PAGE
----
: Class for computing extracellular potentials in detailed head volume conductor model (https://www.parralab.org/nyhead)
Each class (except CellGeometry
) should have a public method get_transformation_matrix()
that returns the linear map between the transmembrane currents or current dipole moment
and corresponding measurements (see Usage below)
Usage
A basic usage example using a mock 3-segment stick-like neuron, treating each segment as a point source in a linear, isotropic and homogeneous volume conductor, computing the extracellular potential in ten different locations alongside the cell geometry:
>>> # imports
>>> import numpy as np
>>> from lfpykit import CellGeometry, PointSourcePotential
>>> n_seg = 3
>>> # instantiate class `CellGeometry`:
>>> cell = CellGeometry(x=np.array([[0.] * 2] * n_seg), # (µm)
y=np.array([[0.] * 2] * n_seg), # (µm)
z=np.array([[10. * x, 10. * (x + 1)]
for x in range(n_seg)]), # (µm)
d=np.array([1.] * n_seg)) # (µm)
>>> # instantiate class `PointSourcePotential`:
>>> psp = PointSourcePotential(cell,
x=np.ones(10) * 10,
y=np.zeros(10),
z=np.arange(10) * 10,
sigma=0.3)
>>> # get linear response matrix mapping currents to measurements
>>> M = psp.get_transformation_matrix()
>>> # transmembrane currents (nA):
>>> imem = np.array([[-1., 1.],
[0., 0.],
[1., -1.]])
>>> # compute extracellular potentials (mV)
>>> V_ex = M @ imem
>>> V_ex
array([[-0.01387397, 0.01387397],
[-0.00901154, 0.00901154],
[ 0.00901154, -0.00901154],
[ 0.01387397, -0.01387397],
[ 0.00742668, -0.00742668],
[ 0.00409718, -0.00409718],
[ 0.00254212, -0.00254212],
[ 0.00172082, -0.00172082],
[ 0.00123933, -0.00123933],
[ 0.00093413, -0.00093413]])
A basic usage example using a mock 3-segment stick-like neuron, treating each segment as a point source, computing the current dipole moment and computing the potential in ten different remote locations away from the cell geometry:
>>> # imports
>>> import numpy as np
>>> from lfpykit import CellGeometry, CurrentDipoleMoment, \
>>> eegmegcalc
>>> n_seg = 3
>>> # instantiate class `CellGeometry`:
>>> cell = CellGeometry(x=np.array([[0.] * 2] * n_seg), # (µm)
y=np.array([[0.] * 2] * n_seg), # (µm)
z=np.array([[10. * x, 10. * (x + 1)]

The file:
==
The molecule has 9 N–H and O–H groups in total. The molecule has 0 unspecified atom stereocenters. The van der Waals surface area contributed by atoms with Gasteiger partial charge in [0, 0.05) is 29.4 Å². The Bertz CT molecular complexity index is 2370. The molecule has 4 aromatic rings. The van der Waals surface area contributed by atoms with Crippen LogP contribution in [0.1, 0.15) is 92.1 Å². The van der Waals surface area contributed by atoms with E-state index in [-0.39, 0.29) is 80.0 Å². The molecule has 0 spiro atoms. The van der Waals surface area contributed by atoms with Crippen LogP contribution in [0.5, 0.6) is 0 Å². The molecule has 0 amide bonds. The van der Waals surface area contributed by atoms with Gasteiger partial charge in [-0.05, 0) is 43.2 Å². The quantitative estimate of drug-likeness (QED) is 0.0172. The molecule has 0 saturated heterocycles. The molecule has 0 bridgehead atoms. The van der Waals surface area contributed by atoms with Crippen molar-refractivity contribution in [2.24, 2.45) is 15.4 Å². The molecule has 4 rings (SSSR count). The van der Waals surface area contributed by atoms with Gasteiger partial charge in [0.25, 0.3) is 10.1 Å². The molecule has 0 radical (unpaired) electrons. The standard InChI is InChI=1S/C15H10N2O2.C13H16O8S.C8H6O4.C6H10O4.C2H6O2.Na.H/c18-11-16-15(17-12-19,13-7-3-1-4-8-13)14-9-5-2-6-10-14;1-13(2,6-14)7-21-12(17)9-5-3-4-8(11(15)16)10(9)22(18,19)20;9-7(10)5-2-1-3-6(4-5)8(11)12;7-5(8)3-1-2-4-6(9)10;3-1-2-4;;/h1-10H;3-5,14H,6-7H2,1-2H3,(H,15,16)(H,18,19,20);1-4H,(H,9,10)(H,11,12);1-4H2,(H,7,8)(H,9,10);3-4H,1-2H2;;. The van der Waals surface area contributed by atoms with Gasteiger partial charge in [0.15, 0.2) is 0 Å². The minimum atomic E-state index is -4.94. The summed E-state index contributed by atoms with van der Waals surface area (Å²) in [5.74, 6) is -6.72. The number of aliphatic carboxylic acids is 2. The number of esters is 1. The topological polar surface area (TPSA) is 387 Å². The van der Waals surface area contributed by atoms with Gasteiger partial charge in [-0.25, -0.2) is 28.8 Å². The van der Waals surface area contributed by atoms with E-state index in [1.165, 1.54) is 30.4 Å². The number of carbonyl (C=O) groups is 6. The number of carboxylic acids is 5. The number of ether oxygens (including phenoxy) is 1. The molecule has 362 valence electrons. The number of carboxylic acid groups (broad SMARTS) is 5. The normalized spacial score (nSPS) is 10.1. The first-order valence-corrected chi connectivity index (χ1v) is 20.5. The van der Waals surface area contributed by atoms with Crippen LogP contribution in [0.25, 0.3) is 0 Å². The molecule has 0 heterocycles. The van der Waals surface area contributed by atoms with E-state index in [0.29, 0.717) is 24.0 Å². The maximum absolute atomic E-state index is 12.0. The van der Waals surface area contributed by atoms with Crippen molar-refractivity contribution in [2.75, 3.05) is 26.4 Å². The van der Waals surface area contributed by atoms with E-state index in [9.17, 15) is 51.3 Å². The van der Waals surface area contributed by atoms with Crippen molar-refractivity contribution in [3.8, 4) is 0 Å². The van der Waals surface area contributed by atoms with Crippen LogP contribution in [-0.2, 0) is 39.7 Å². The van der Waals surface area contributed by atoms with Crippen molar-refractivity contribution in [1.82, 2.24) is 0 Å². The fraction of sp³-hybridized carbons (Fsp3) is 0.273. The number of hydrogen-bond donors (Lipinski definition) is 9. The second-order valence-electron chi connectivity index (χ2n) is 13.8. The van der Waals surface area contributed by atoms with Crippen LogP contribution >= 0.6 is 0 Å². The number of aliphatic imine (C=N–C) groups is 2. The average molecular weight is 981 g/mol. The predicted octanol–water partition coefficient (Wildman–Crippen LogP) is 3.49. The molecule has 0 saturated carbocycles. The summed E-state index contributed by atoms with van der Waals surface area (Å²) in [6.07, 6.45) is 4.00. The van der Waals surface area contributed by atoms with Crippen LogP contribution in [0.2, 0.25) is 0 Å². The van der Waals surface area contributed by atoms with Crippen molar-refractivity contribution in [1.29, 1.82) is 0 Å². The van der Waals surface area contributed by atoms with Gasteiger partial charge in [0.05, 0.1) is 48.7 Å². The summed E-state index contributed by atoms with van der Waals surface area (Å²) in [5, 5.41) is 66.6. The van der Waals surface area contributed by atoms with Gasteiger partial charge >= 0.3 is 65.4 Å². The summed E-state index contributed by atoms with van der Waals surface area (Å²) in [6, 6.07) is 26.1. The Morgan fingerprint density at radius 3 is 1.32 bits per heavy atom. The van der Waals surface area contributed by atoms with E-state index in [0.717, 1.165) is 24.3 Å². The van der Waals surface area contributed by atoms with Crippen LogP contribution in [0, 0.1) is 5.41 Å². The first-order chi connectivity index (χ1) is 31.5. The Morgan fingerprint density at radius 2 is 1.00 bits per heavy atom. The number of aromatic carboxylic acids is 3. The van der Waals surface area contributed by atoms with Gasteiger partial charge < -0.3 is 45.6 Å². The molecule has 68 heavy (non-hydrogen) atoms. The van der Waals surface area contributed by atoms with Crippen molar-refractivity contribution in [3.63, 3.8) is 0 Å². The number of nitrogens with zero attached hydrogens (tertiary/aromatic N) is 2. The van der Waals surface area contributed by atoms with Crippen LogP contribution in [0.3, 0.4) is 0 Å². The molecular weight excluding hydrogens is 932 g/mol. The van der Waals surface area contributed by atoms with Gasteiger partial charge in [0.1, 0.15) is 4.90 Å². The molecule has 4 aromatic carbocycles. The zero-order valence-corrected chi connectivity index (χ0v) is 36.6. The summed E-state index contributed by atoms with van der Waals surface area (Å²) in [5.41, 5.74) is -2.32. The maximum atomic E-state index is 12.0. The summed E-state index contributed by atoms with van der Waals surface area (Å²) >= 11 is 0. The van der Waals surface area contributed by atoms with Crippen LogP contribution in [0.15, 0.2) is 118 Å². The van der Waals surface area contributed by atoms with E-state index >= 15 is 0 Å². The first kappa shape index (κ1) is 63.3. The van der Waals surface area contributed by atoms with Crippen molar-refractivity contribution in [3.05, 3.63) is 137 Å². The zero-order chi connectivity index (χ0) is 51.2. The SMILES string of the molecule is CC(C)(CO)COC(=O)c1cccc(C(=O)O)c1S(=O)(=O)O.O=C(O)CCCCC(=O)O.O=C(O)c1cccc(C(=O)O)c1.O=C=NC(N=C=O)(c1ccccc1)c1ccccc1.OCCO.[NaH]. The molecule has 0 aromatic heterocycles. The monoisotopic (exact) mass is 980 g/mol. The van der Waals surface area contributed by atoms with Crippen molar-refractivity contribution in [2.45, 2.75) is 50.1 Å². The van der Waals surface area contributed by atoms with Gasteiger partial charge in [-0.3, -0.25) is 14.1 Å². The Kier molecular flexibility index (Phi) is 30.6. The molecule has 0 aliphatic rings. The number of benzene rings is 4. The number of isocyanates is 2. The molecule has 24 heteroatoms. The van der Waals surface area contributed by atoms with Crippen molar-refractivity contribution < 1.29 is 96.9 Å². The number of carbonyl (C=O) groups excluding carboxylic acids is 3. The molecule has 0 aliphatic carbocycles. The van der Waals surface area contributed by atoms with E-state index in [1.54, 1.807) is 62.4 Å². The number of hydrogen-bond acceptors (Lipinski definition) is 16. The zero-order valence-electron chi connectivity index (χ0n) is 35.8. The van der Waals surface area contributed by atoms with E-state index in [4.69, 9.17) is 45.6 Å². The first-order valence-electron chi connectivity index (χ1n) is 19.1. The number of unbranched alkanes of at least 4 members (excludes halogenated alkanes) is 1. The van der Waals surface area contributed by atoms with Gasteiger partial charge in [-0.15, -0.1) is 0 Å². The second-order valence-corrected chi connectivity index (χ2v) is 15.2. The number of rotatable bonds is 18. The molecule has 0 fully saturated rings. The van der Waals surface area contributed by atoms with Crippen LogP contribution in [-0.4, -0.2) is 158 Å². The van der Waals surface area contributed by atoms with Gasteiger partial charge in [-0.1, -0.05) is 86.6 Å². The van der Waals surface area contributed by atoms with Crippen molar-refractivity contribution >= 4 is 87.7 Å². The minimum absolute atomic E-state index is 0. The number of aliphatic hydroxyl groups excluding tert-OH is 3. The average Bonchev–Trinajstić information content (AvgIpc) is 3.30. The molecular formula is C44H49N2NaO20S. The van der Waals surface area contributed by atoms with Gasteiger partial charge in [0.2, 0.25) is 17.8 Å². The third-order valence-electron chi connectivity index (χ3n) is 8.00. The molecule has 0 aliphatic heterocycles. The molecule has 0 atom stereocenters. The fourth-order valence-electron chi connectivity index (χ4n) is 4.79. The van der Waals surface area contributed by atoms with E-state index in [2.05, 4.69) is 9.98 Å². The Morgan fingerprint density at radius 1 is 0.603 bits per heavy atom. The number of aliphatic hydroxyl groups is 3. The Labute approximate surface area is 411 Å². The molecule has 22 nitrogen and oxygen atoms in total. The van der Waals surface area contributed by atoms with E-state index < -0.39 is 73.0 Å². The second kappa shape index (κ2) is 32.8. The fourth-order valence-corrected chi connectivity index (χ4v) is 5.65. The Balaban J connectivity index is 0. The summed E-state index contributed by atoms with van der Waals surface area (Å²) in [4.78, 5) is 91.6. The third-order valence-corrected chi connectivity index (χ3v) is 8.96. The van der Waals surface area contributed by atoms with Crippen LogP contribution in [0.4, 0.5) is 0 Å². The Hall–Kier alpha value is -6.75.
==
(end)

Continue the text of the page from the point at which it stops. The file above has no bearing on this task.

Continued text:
for x in range(n_seg)]), # (µm)
d=np.array([1.] * n_seg)) # (µm)
>>> # instantiate class `CurrentDipoleMoment`:
>>> cdp = CurrentDipoleMoment(cell)
>>> M_I_to_P = cdp.get_transformation_matrix()
>>> # instantiate class `eegmegcalc.InfiniteVolumeConductor` and map dipole moment to
>>> # extracellular potential at measurement sites
>>> ivc = eegmegcalc.InfiniteVolumeConductor(sigma=0.3)
>>> # compute linear response matrix between dipole moment and
>>> # extracellular potential
>>> M_P_to_V = ivc.get_transformation_matrix(np.c_[np.ones(10) * 1000,
np.zeros(10),
np.arange(10) * 100])
>>> # transmembrane currents (nA):
>>> imem = np.array([[-1., 1.],
[0., 0.],
[1., -1.]])
>>> # compute extracellular potentials (mV)
>>> V_ex = M_P_to_V @ M_I_to_P @ imem
>>> V_ex
array([[ 0.00000000e+00, 0.00000000e+00],
[ 5.22657054e-07, -5.22657054e-07],
[ 1.00041193e-06, -1.00041193e-06],
[ 1.39855769e-06, -1.39855769e-06],
[ 1.69852477e-06, -1.69852477e-06],
[ 1.89803345e-06, -1.89803345e-06],
[ 2.00697409e-06, -2.00697409e-06],
[ 2.04182029e-06, -2.04182029e-06],
[ 2.02079888e-06, -2.02079888e-06],
[ 1.96075587e-06, -1.96075587e-06]])
Physical units
Notes on physical units used in LFPykit
:
There are no explicit checks for physical units
Transmembrane currents are assumed to be in units of (nA)
Spatial information is assumed to be in units of (µm)
Voltages are assumed to be in units of (mV)
Extracellular conductivities are assumed to be in units of (S/m)
current dipole moments are assumed to be in units of (nA µm)
Magnetic fields are assumed to be in units of (nA/µm)
Dimensionality
Transmembrane currents are represented by arrays with shape
(n_seg, n_timesteps)
wheren_seg
is the number of segments of the neuron model.Current dipole moments are represented by arrays with shape
(3, n_timesteps)
Response matrices M have shape
(n_points, input.shape[0])
wheren_points
is for instance the number of extracellular recording sites andinput.shape[0]
the first dimension of the input; that is, the number of segments in case of transmembrane currents or 3 in case of current dipole moments.predicted signals (except magnetic fields using
eegmegcalc.InfiniteHomogeneousVolCondMEG
oreegmegcalc.SphericallySymmetricVolCondMEG
) have shape(n_points, n_timesteps)
Documentation
The online Documentation of LFPykit
can be found here:
https://lfpykit.readthedocs.io/en/latest
Dependencies
LFPykit
is implemented in Python and is written (and continuously tested) for Python >= 3.7
.
The main LFPykit
module depends on numpy
, scipy
and MEAutility